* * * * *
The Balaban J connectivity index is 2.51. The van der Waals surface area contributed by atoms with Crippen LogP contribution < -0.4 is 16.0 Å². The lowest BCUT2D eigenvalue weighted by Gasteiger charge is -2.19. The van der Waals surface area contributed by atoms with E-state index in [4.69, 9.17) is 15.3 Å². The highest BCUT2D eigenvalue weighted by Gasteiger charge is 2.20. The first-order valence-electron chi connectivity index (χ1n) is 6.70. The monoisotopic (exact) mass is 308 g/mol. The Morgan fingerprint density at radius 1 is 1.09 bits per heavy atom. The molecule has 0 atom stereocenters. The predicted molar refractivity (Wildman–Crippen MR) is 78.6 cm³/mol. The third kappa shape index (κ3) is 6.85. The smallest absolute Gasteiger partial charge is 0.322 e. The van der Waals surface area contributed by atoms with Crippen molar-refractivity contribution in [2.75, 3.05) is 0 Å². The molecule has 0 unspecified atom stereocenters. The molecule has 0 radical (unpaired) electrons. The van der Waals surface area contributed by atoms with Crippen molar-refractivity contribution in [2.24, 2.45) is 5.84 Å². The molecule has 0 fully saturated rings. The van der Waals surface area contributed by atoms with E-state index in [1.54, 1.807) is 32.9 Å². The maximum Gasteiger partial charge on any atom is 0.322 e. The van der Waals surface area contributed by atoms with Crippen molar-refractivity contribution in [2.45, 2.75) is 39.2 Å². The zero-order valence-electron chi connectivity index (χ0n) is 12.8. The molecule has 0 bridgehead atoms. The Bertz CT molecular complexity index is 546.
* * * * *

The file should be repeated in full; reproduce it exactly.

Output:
The Balaban J connectivity index is 2.51. The van der Waals surface area contributed by atoms with Crippen LogP contribution < -0.4 is 16.0 Å². The lowest BCUT2D eigenvalue weighted by Gasteiger charge is -2.19. The van der Waals surface area contributed by atoms with E-state index in [4.69, 9.17) is 15.3 Å². The highest BCUT2D eigenvalue weighted by Gasteiger charge is 2.20. The first-order valence-electron chi connectivity index (χ1n) is 6.70. The monoisotopic (exact) mass is 308 g/mol. The Morgan fingerprint density at radius 1 is 1.09 bits per heavy atom. The molecule has 0 atom stereocenters. The predicted molar refractivity (Wildman–Crippen MR) is 78.6 cm³/mol. The third kappa shape index (κ3) is 6.85. The smallest absolute Gasteiger partial charge is 0.322 e. The van der Waals surface area contributed by atoms with Crippen molar-refractivity contribution in [2.75, 3.05) is 0 Å². The molecule has 0 unspecified atom stereocenters. The molecule has 0 radical (unpaired) electrons. The van der Waals surface area contributed by atoms with Crippen molar-refractivity contribution in [2.24, 2.45) is 5.84 Å². The molecule has 0 fully saturated rings. The van der Waals surface area contributed by atoms with E-state index in [1.54, 1.807) is 32.9 Å². The maximum Gasteiger partial charge on any atom is 0.322 e. The van der Waals surface area contributed by atoms with Crippen molar-refractivity contribution in [2.45, 2.75) is 39.2 Å². The zero-order valence-electron chi connectivity index (χ0n) is 12.8. The molecule has 0 bridgehead atoms. The Bertz CT molecular complexity index is 546.